Date of Award:


Document Type:


Degree Name:

Master of Science (MS)


Wildland Resources

Department name when degree awarded

Wildlife Biology

Committee Chair(s)

Michael L. Wolfe


Michael L. Wolfe


Mary Conner


Tom Baldwin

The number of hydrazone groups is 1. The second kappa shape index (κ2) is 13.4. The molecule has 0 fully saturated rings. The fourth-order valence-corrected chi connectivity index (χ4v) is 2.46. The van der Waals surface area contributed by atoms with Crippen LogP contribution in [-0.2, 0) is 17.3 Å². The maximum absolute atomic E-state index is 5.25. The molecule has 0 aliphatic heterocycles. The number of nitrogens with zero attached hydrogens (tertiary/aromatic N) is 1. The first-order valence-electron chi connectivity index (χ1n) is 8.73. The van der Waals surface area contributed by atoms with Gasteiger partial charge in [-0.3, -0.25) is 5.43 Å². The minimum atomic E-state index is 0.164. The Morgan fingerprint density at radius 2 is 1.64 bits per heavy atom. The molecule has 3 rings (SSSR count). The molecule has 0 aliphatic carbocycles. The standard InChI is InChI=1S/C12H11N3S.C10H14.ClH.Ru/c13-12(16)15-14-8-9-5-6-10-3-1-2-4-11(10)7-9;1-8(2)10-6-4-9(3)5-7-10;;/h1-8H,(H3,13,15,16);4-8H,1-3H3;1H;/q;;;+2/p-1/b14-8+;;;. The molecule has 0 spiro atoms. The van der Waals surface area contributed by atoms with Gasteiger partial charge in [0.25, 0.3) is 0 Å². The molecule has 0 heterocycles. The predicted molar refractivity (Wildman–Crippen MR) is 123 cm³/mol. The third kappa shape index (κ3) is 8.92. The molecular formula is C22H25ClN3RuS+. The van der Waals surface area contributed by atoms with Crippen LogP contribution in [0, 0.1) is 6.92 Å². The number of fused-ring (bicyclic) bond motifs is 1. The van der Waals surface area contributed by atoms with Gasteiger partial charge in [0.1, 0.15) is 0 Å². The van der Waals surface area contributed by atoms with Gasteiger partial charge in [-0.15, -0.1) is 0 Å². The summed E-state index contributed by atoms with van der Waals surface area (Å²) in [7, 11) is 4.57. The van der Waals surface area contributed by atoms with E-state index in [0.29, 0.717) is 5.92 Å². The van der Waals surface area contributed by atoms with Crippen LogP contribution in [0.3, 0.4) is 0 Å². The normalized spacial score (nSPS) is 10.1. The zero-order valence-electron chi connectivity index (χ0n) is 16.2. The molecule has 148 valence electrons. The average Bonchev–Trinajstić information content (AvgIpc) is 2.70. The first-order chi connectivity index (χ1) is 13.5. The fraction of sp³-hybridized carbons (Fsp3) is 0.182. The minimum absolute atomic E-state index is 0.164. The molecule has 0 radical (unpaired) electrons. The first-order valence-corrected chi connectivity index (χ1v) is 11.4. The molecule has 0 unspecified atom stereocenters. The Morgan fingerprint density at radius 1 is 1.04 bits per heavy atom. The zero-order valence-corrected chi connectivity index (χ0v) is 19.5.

The dynamics of pathogen and host relationships relative to disease transmission in wildlife populations are important ecological processes to understand, particularly since spatial dynamics of disease can be driven by movement, behavior, and dispersal of animals. Chronic Wasting Disease (CWD) is an example of this important interface, where little is known regarding origin of the disease or routes of transmission. Surveillance data for CWD in free-ranging mule deer indicates that breeding-age male deer have 2-4 times higher prevalence rates than females or younger age males. In an effort to understand differences that might increase risk for exposure to CWD infective agents, I used GPS data to examine breeding behavior and home range sizes of mule 11 deer. GPS radiocollars were placed on adult (> 2 ½ years) males, females, and young ( < 2 ½ years) males. Data collected during the breeding season was used to infer visitation rates of males to females. Cluster analysis was used to separate data into periods of movement (spatio-temporal clusters) and non-movement. Females formed more spatio-temporal clusters and movement paths than males. However, males spent more time moving, had more long-term periods of movement, moved an estimated 1 km/day more than females, and had more tortuous movement paths. Male home ranges for winter, summer, and breeding seasons were also larger than those of females. Overall, data indicates that males may have an increased risk of exposure to CWD relative to females, because of larger movements and greater space use. These male behavioral differences may result in increased encounter rates with CWD infectious material through greater exposure in the environment to sources such as carcasses from infected animals, their excreta, or contaminated soils. Furthermore, during the breeding season increased male sociality, as suggested by increased movement rates and movement path tortuousity, combined with larger space use may further enhance direct contact with infected individuals and increase exposure to excreta sources such as feces and alimentary secretions due to licking and tending behaviors.



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